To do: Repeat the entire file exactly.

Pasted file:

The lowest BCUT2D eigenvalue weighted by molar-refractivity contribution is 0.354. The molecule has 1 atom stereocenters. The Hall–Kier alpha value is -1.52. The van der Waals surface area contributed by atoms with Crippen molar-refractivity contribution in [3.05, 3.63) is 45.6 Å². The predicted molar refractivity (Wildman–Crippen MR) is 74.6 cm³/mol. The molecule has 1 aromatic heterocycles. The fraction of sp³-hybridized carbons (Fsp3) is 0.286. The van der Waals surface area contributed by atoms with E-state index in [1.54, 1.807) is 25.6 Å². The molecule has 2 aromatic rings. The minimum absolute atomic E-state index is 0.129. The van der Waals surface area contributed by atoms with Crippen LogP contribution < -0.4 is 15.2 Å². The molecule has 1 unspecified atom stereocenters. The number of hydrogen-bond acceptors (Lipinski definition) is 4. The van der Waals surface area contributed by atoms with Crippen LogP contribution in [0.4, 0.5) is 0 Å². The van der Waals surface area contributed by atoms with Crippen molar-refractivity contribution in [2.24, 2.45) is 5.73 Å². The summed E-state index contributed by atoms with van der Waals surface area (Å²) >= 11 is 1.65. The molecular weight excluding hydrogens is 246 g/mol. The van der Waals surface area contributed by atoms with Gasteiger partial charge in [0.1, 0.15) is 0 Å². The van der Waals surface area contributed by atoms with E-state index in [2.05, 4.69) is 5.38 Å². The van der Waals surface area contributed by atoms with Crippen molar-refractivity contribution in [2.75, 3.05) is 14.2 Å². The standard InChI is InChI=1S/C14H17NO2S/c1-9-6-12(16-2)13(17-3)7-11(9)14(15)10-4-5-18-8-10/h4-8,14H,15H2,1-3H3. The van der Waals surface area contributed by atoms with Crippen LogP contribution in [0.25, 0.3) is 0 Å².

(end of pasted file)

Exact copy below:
The lowest BCUT2D eigenvalue weighted by molar-refractivity contribution is 0.354. The molecule has 1 atom stereocenters. The Hall–Kier alpha value is -1.52. The van der Waals surface area contributed by atoms with Crippen molar-refractivity contribution in [3.05, 3.63) is 45.6 Å². The predicted molar refractivity (Wildman–Crippen MR) is 74.6 cm³/mol. The molecule has 1 aromatic heterocycles. The fraction of sp³-hybridized carbons (Fsp3) is 0.286. The van der Waals surface area contributed by atoms with E-state index in [1.54, 1.807) is 25.6 Å². The molecule has 2 aromatic rings. The minimum absolute atomic E-state index is 0.129. The van der Waals surface area contributed by atoms with Crippen LogP contribution < -0.4 is 15.2 Å². The molecule has 1 unspecified atom stereocenters. The number of hydrogen-bond acceptors (Lipinski definition) is 4. The van der Waals surface area contributed by atoms with Crippen LogP contribution in [0.4, 0.5) is 0 Å². The van der Waals surface area contributed by atoms with Crippen molar-refractivity contribution in [2.24, 2.45) is 5.73 Å². The summed E-state index contributed by atoms with van der Waals surface area (Å²) >= 11 is 1.65. The molecular weight excluding hydrogens is 246 g/mol. The van der Waals surface area contributed by atoms with Gasteiger partial charge in [0.1, 0.15) is 0 Å². The van der Waals surface area contributed by atoms with E-state index in [2.05, 4.69) is 5.38 Å². The van der Waals surface area contributed by atoms with Crippen molar-refractivity contribution in [2.75, 3.05) is 14.2 Å². The standard InChI is InChI=1S/C14H17NO2S/c1-9-6-12(16-2)13(17-3)7-11(9)14(15)10-4-5-18-8-10/h4-8,14H,15H2,1-3H3. The van der Waals surface area contributed by atoms with Crippen LogP contribution in [0.25, 0.3) is 0 Å².